Antibiotics increase risk of inflammatory diseases; scientists find new protein in nervous system to treat them
With this study, the scientists concluded that doctors need to look for risk factors associated with IBD before prescribing antibiotics to the patients needlessly
Antibiotics are the magic drugs which help in fighting the microbes that enter our body intending to cause it harm. But due to the overuse and misuse of these antibiotics, the cases of antibiotic resistance have been rising extensively. Not only that but studies have shown that instead of treating the condition, the use of antibiotics can result in some inflammatory diseases such as inflammatory bowel disease. So the question is, are antibiotics causing more harm than good?
Antibiotics can increase the risk of developing inflammatory bowel disease
In a recent study, published in the Journal The Lancet Gastroenterology & Hepatology, scientists found that the use of broad-spectrum antibiotics can increase the risk of new-onset inflammatory bowel disease (IBD) and other inflammatory diseases such as ulcerative colitis and Crohn's disease. Broad-spectrum antibiotics are the ones which can fight against a wide variety of disease-causing bacteria and are the most commonly prescribed ones.
In this study, the scientists diagnosed 23,982 new patients between 1st Jan 2007 and 31st Dec 2016: 15,951 patients with ulcerative colitis, 7,898 with Crohn's disease and 133 with unclassified IBD. These patients were compared with 28,000 siblings, and 117,000 controls from the general population. The results showed that the prior use of antibiotics resulted in nearly two-times increased risk of getting IBD.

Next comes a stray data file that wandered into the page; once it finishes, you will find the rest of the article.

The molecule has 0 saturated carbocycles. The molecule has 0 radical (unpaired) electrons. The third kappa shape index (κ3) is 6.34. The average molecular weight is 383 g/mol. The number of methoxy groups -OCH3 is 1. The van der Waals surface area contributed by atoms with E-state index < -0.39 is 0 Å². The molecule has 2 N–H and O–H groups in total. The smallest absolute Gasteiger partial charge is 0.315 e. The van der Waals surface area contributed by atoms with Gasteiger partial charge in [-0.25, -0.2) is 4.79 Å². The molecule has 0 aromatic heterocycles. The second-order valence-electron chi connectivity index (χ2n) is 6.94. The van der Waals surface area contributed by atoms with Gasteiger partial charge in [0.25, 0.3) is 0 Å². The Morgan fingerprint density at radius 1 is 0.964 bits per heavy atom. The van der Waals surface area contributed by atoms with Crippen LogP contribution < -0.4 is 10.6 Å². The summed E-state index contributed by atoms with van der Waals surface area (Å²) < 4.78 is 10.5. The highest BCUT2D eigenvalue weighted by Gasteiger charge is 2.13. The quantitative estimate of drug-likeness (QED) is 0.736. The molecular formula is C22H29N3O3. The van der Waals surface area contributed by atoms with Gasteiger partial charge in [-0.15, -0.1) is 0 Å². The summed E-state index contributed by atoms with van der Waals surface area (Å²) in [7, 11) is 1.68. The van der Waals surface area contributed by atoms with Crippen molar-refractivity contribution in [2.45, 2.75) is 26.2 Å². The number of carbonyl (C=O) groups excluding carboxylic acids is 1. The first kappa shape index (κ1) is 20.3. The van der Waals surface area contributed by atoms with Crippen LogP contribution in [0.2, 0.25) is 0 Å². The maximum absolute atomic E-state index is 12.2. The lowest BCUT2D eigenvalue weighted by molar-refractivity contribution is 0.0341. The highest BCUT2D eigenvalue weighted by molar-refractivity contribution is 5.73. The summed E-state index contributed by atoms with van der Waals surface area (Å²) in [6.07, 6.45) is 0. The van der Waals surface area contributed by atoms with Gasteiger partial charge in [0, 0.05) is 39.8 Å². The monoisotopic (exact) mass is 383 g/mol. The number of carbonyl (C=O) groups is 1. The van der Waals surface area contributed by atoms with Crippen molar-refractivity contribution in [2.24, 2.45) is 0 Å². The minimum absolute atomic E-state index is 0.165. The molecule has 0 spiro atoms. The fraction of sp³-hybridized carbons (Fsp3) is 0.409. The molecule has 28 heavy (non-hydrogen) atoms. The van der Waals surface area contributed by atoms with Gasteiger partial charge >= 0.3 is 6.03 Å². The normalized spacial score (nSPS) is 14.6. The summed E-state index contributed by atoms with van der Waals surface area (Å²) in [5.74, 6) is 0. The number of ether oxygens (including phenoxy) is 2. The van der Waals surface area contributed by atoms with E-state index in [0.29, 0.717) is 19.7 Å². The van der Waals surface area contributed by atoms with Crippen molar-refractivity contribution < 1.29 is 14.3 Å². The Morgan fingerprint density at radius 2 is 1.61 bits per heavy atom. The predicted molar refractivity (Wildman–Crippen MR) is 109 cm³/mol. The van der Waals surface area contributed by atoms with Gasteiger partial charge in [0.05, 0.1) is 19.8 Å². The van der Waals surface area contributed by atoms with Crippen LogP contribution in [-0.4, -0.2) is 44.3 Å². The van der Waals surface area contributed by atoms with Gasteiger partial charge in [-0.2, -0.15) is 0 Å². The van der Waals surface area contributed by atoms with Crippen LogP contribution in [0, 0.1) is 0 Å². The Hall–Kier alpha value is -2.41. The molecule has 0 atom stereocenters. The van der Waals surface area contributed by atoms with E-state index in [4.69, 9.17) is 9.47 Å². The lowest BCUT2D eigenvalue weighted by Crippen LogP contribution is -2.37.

The results further showed that there was an increased risk of developing ulcerative colitis and Crohn's disease in people who consumed broad-spectrum antibiotics.
With this study, the scientists concluded that doctors need to look for risk factors associated with IBD before prescribing antibiotics to the patients needlessly.
Neuromedin B: A new protein to treat inflammatory diseases
Whenever a foreign microorganism enters the human body, the immune system gets activated and deploys cytokines (inflammatory cells) to fight against that microorganism. This results in a slight inflammation in that localised area. But when the immune system becomes hyperactive, the cytokines are released in enormous numbers, resulting in hyperinflammation. This inflammation can result in various inflammatory diseases such as asthma, allergies, chronic fibrosis and chronic obstructive pulmonary disease (COPD).
Now, scientists from Rutgers New Jersey Medical School have found a neuropeptide, called neuromedin B, which is a small protein-like molecule that is used by the nerve cells to interact with each other.
In the research, published in the journal Nature Immunology, the scientists found that neuromedin B was found to protect the body from the overactive immune system, thus preventing severe inflammation.
According to scientists, given these findings, the next step is to form drugs using this protein which can help in treating various inflammatory diseases.
For more information, read our article on What antibiotics are.
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